If you are not familiar with Southeast Asian cuisines, you might not have seen or heard of pandan leaf or screwpine leaf. Known as “the vanilla of the east,” pandan leaf is an indispensable ingredient in many Nyonya recipes, especially when it comes to Nyonya desserts and sweet cakes known as Nyonya kuih.
My next post is about a favorite Nyonya kuih where pandan leaf is the main ingredient so this post serves as a quick introduction…
The pandan plant is very easy to grow, and you can find them growing in the yard of many homes. For home cooks, all they have to do is cut the pandan leaves as needed for cooking, and then tie them into a knot to infuse dishes such as nasi lemak or desserts such as bee koh moy with the sweet fragrance of the leaves. Other than cooking, my mother loved using pandan for beauty purposes. She would make herself rice-based powder called “bedak sejuk,” and she would add some finely chopped pandan leaves into it. As a result, the home-made “cosmetic” imparts a natural floral aroma that is very pleasing and inviting.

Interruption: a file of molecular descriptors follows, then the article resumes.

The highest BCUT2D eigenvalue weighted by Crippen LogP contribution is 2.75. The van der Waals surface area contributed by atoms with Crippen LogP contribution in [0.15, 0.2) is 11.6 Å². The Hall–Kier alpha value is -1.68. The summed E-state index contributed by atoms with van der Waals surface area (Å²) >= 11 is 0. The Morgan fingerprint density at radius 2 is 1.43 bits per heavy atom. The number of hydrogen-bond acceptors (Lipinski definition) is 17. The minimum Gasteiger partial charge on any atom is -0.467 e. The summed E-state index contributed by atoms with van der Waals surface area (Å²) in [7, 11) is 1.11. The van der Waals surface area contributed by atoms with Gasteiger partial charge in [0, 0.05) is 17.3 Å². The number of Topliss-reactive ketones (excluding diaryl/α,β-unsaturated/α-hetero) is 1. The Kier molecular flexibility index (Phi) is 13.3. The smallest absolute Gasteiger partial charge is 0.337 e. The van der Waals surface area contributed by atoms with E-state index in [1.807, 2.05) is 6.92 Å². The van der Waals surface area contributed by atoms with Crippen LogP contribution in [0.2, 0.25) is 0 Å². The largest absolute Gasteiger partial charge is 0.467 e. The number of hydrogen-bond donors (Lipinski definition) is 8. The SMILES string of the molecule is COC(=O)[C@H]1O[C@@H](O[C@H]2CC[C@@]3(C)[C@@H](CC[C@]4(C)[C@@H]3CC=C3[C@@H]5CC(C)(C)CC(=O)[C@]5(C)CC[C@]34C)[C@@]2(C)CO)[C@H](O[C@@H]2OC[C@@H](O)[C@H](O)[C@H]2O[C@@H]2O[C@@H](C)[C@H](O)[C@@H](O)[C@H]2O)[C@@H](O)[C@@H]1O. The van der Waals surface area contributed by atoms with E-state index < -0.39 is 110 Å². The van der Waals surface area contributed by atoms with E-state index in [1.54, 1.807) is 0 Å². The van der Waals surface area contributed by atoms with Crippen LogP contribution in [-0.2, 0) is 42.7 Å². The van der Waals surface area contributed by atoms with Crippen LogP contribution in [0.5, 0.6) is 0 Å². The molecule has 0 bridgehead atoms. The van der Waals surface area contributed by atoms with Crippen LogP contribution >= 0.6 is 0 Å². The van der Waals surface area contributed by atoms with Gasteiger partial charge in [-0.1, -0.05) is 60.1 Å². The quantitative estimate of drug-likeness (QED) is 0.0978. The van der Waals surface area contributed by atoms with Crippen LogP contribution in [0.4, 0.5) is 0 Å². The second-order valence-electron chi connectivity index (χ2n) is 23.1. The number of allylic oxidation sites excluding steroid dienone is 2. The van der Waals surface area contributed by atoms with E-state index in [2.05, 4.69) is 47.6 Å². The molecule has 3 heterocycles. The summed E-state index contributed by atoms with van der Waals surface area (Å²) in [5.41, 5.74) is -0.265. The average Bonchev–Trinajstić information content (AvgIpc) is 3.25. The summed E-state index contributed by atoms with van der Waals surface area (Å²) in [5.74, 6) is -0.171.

(Bedak sejuk is a local beauty product made of rice powder and water. Rice powder and water are mixed together to form a dough and then broken into small pieces before drying out under the sun. To apply the bedak sejuk, add some water to dilute and apply it to your body or face. They have a cooling effect for the hot and humid weather in Malaysia. The bedak sejuk is similar to the ones used by many women in Myanmar.)
Anyway, I disgress.
In the United States, you can find frozen pandan leaves in Asian stores. Unfortunately, they do no justice to the fresh variety and have lost much of the essence and fragrance. I usually double or triple the quantity to get to the desired result.